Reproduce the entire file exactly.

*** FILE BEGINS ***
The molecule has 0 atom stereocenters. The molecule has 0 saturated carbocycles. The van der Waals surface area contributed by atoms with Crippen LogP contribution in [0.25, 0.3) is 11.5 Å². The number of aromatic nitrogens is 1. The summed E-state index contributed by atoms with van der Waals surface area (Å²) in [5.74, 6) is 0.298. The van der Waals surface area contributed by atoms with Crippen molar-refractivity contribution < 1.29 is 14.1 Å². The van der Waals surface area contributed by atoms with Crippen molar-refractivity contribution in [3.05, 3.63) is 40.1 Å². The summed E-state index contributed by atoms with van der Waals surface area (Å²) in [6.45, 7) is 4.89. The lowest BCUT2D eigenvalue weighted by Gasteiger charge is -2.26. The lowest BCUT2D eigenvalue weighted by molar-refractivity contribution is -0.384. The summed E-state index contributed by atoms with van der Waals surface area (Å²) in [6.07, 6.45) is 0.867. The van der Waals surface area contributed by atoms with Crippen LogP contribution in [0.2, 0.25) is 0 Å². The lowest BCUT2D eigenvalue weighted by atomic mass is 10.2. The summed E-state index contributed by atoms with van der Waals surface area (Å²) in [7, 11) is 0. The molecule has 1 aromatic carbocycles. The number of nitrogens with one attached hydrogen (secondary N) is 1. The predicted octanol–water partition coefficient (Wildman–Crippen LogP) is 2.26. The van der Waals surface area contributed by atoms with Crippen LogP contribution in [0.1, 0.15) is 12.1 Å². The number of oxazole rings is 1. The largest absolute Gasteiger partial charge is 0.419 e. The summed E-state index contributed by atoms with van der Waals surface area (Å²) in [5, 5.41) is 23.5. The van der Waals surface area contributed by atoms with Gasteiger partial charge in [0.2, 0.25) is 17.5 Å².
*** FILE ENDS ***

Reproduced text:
The molecule has 0 atom stereocenters. The molecule has 0 saturated carbocycles. The van der Waals surface area contributed by atoms with Crippen LogP contribution in [0.25, 0.3) is 11.5 Å². The number of aromatic nitrogens is 1. The summed E-state index contributed by atoms with van der Waals surface area (Å²) in [5.74, 6) is 0.298. The van der Waals surface area contributed by atoms with Crippen molar-refractivity contribution < 1.29 is 14.1 Å². The van der Waals surface area contributed by atoms with Crippen molar-refractivity contribution in [3.05, 3.63) is 40.1 Å². The summed E-state index contributed by atoms with van der Waals surface area (Å²) in [6.45, 7) is 4.89. The lowest BCUT2D eigenvalue weighted by Gasteiger charge is -2.26. The lowest BCUT2D eigenvalue weighted by molar-refractivity contribution is -0.384. The summed E-state index contributed by atoms with van der Waals surface area (Å²) in [6.07, 6.45) is 0.867. The van der Waals surface area contributed by atoms with Crippen LogP contribution in [0.2, 0.25) is 0 Å². The lowest BCUT2D eigenvalue weighted by atomic mass is 10.2. The summed E-state index contributed by atoms with van der Waals surface area (Å²) in [7, 11) is 0. The molecule has 1 aromatic carbocycles. The number of nitrogens with one attached hydrogen (secondary N) is 1. The predicted octanol–water partition coefficient (Wildman–Crippen LogP) is 2.26. The van der Waals surface area contributed by atoms with Crippen LogP contribution in [0.1, 0.15) is 12.1 Å². The number of oxazole rings is 1. The largest absolute Gasteiger partial charge is 0.419 e. The summed E-state index contributed by atoms with van der Waals surface area (Å²) in [5, 5.41) is 23.5. The van der Waals surface area contributed by atoms with Gasteiger partial charge in [0.2, 0.25) is 17.5 Å².